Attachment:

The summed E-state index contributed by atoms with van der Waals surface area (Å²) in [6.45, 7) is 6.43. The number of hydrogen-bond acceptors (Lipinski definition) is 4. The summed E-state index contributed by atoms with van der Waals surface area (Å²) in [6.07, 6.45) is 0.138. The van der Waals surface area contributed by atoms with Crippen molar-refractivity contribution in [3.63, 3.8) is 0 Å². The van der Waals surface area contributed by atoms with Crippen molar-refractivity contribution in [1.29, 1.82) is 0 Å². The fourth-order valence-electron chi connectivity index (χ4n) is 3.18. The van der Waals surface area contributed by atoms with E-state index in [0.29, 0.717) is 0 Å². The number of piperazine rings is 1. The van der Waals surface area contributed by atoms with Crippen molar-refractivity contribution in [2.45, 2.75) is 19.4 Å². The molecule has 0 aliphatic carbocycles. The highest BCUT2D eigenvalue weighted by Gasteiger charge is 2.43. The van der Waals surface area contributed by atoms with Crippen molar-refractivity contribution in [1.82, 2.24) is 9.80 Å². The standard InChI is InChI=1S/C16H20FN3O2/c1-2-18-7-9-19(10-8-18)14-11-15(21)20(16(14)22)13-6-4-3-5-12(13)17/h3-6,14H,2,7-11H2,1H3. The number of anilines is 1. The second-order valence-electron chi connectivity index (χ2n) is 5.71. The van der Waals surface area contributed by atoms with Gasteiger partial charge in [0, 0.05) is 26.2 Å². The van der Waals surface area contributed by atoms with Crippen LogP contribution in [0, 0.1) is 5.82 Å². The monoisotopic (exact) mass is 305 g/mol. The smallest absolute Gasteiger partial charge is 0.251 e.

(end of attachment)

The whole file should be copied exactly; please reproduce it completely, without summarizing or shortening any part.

The summed E-state index contributed by atoms with van der Waals surface area (Å²) in [6.45, 7) is 6.43. The number of hydrogen-bond acceptors (Lipinski definition) is 4. The summed E-state index contributed by atoms with van der Waals surface area (Å²) in [6.07, 6.45) is 0.138. The van der Waals surface area contributed by atoms with Crippen molar-refractivity contribution in [3.63, 3.8) is 0 Å². The van der Waals surface area contributed by atoms with Crippen molar-refractivity contribution in [1.29, 1.82) is 0 Å². The fourth-order valence-electron chi connectivity index (χ4n) is 3.18. The van der Waals surface area contributed by atoms with E-state index in [0.29, 0.717) is 0 Å². The number of piperazine rings is 1. The van der Waals surface area contributed by atoms with Crippen molar-refractivity contribution in [2.45, 2.75) is 19.4 Å². The molecule has 0 aliphatic carbocycles. The highest BCUT2D eigenvalue weighted by Gasteiger charge is 2.43. The van der Waals surface area contributed by atoms with Crippen molar-refractivity contribution in [1.82, 2.24) is 9.80 Å². The standard InChI is InChI=1S/C16H20FN3O2/c1-2-18-7-9-19(10-8-18)14-11-15(21)20(16(14)22)13-6-4-3-5-12(13)17/h3-6,14H,2,7-11H2,1H3. The number of anilines is 1. The second-order valence-electron chi connectivity index (χ2n) is 5.71. The van der Waals surface area contributed by atoms with Gasteiger partial charge in [0, 0.05) is 26.2 Å². The van der Waals surface area contributed by atoms with Crippen LogP contribution in [0, 0.1) is 5.82 Å². The monoisotopic (exact) mass is 305 g/mol. The smallest absolute Gasteiger partial charge is 0.251 e.